38 Hyperinflation in Yugoslavia This amounted to more than half the planned increase in the money supply for all of Yugoslavia in 1991 Croatia and Slovenia broke away In January 1992, hyperinflation began Source: Steve Hanke in April 28, 1999 Wall Street Journal
39 Hyperinflation in Yugoslavia In January 1994, the official monthly inflation rate reached 313 million percent This was the second-highest monthly rate (after Hungary in 1946) …and the second-longest (after the Soviet hyperinflation of the early 1920s) People spent their time trying to exchange dinars for marks or dollars on the black market Source: Steve Hanke in April 28, 1999 Wall Street Journal
40 Hyperinflation in Yugoslavia The Yugoslav mint was producing 900,000 bank notes a month, in denominations of up to 500 billion dinars Source: Steve Hanke in April 28, 1999 Wall Street Journal; image from National Bank of Serbia
42 Hyperinflation in Yugoslavia On January 6, 1994, the government gave up and declared the German mark legal tender Tying a “superdinar” to the mark reduced inflation Source: Steve Hanke in April 28, 1999 Wall Street Journal
http://content.answers.com/main/content/ wp/en/f/f9/Inflation- growthmoneysupply.png 43 Money and Inflation in U.S.
45 The Inflation Tax When the government raises revenue by printing money, it is said to levy an inflation tax. An inflation tax is like a tax on everyone who holds money. The inflation ends when the government institutes fiscal reforms such as cuts in government spending.
46 The Fisher Effect The Fisher effect refers to a one-to-one adjustment of the nominal interest rate to the inflation rate. According to the Fisher effect, when the rate of inflation rises, the nominal interest rate rises by the same amount. The real interest rate stays the same.
48 THE COSTS OF INFLATION A Fall in Purchasing Power? Inflation does not in itself reduce people’s real purchasing power.
49 THE COSTS OF INFLATION Shoeleather costs Menu costs Relative price variability Tax distortions Confusion and inconvenience Arbitrary redistribution of wealth
50 Shoeleather Costs Shoeleather costs are the resources wasted when inflation encourages people to reduce their money holdings. Inflation reduces the real value of money, so people have an incentive to minimize their cash holdings.
51 Shoeleather Costs Less cash requires more frequent trips to the bank to withdraw money from interest- bearing accounts. The actual cost of reducing your money holdings is the time and convenience you must sacrifice to keep less money on hand. Also, extra trips to the bank take time away from productive activities.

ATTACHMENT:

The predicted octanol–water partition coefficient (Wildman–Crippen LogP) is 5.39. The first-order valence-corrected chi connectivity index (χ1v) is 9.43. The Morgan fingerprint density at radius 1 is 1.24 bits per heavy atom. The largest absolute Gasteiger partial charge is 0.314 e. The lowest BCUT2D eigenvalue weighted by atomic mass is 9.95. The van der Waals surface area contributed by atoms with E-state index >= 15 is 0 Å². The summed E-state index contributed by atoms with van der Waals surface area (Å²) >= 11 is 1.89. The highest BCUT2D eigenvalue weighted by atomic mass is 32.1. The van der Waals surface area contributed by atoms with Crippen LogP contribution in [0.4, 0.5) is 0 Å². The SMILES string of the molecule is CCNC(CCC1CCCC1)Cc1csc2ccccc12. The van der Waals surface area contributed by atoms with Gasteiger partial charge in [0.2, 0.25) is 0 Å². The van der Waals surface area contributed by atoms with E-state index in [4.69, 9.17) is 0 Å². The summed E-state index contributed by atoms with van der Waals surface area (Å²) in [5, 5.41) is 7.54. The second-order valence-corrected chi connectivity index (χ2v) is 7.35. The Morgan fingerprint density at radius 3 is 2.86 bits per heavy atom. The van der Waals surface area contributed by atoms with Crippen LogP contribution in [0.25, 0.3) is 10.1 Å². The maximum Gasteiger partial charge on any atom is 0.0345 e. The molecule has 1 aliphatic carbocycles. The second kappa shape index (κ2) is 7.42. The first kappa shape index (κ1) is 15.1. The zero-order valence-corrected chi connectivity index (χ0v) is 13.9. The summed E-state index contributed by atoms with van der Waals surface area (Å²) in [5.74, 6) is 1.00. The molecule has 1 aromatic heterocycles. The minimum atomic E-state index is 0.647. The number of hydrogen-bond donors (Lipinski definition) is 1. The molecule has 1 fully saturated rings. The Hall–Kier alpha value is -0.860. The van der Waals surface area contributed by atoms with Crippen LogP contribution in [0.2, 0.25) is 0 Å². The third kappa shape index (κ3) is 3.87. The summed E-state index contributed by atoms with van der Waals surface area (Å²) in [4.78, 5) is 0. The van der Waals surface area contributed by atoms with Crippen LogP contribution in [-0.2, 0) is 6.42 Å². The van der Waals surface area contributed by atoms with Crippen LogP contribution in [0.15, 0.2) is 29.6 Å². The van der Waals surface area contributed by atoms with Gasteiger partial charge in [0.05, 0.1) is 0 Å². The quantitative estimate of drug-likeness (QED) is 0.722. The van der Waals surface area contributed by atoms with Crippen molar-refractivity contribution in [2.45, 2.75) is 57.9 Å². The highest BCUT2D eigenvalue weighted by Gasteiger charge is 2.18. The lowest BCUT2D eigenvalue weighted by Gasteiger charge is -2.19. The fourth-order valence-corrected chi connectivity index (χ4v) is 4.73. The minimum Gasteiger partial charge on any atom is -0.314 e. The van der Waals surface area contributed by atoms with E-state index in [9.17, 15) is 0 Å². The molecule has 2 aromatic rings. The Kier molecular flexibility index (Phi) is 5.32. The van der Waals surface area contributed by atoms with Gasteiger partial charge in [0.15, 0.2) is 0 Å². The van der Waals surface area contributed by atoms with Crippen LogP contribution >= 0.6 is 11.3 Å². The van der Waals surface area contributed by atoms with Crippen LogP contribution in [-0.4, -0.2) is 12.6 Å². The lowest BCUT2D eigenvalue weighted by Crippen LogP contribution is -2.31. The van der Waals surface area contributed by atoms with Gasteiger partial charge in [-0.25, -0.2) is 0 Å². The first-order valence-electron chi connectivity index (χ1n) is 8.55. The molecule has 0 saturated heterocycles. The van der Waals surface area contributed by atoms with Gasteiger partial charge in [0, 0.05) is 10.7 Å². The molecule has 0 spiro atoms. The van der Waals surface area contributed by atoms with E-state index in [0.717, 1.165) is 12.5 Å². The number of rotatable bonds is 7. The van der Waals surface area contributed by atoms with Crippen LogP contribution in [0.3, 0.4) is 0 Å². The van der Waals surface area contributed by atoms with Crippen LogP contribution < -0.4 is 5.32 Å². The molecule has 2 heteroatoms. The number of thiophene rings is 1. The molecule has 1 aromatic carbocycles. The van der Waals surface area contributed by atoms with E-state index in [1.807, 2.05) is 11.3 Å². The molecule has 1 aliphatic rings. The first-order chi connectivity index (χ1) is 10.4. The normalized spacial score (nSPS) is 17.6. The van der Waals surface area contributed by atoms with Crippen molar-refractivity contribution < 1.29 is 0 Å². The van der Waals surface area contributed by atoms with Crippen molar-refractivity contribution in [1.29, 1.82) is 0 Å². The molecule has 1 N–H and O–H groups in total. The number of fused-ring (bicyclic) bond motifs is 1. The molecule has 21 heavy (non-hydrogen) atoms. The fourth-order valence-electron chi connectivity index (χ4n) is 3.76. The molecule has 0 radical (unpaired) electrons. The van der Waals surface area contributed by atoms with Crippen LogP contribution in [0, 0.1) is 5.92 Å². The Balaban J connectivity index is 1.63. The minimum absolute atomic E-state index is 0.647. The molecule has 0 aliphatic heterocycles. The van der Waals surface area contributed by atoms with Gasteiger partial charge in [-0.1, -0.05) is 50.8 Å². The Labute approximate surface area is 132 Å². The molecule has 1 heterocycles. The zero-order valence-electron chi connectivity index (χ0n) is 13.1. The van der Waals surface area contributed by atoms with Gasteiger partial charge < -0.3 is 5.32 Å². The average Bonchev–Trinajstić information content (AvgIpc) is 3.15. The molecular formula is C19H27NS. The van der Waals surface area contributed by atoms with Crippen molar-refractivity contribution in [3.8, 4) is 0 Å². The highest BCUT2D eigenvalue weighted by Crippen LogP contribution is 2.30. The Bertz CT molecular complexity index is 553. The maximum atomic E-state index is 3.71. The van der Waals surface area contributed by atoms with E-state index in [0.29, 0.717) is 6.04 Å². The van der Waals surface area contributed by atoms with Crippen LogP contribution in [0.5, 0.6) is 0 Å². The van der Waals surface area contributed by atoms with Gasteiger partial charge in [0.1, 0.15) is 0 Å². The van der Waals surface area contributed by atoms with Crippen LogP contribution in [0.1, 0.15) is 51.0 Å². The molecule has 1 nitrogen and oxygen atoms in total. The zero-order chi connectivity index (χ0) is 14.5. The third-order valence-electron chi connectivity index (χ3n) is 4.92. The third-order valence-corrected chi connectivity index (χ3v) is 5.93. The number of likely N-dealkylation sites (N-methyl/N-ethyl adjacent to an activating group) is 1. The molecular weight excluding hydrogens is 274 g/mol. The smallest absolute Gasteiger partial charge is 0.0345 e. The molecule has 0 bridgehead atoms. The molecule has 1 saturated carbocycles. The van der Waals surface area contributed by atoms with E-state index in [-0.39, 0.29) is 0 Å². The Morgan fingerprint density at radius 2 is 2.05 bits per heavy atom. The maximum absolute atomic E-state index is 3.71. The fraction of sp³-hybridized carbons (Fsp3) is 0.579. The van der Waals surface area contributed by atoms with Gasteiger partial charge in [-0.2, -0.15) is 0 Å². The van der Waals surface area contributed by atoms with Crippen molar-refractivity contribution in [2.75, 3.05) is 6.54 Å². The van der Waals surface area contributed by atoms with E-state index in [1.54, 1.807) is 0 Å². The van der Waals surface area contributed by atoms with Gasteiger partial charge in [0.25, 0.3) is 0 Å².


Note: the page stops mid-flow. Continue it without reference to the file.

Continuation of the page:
52 Menu Costs Menu costs are the costs of adjusting prices. During inflationary times, it is necessary to update price lists and other posted prices. This is a resource-consuming process that takes away from other productive activities.
53 Relative-Price Variability and the Misallocation of Resources Inflation distorts relative prices. Consumer decisions are distorted, and markets are less able to allocate resources to their best use.
54 Inflation-Induced Tax Distortion Inflation exaggerates the size of capital gains and increases the tax burden on this type of income. With progressive taxation, capital gains are taxed more heavily.
55 Inflation-Induced Tax Distortion The income tax treats the nominal interest earned on savings as income, even though part of the nominal interest rate merely compensates for inflation. The after-tax real interest rate falls, making saving less attractive.
57 Confusion and Inconvenience When the Fed increases the money supply and creates inflation, it erodes the real value of the unit of account. Inflation causes dollars at different times to have different real values. Therefore, with rising prices, it is more difficult to compare real revenues, costs, and profits over time.
58 A Special Cost of Unexpected Inflation: Arbitrary Redistribution of Wealth Unexpected inflation redistributes wealth among the population in a way that has nothing to do with either merit or need. These redistributions occur because many loans in the economy are specified in terms of the unit of account—money.
59 Summary The overall level of prices in an economy adjusts to bring money supply and money demand into balance. When the central bank increases the supply of money, it causes the price level to rise. Persistent growth in the quantity of money supplied leads to continuing inflation.
60 Summary The principle of money neutrality asserts that changes in the quantity of money influence nominal variables but not real variables. A government can pay for its spending simply by printing more money. This can result in an “inflation tax” and hyperinflation.
61 Summary According to the Fisher effect, when the inflation rate rises, the nominal interest rate rises by the same amount, and the real interest rate stays the same. Many people think that inflation makes them poorer because it raises the cost of what they buy. This view is a fallacy because inflation also raises nominal incomes.
62 Summary Economists have identified six costs of inflation: Shoeleather costs Menu costs Increased variability of relative prices Unintended tax liability changes Confusion and inconvenience Arbitrary redistributions of wealth
63 Summary When banks loan out their deposits, they increase the quantity of money in the economy. Because the Fed cannot control the amount bankers choose to lend or the amount households choose to deposit in banks, the Fed’s control of the money supply is imperfect.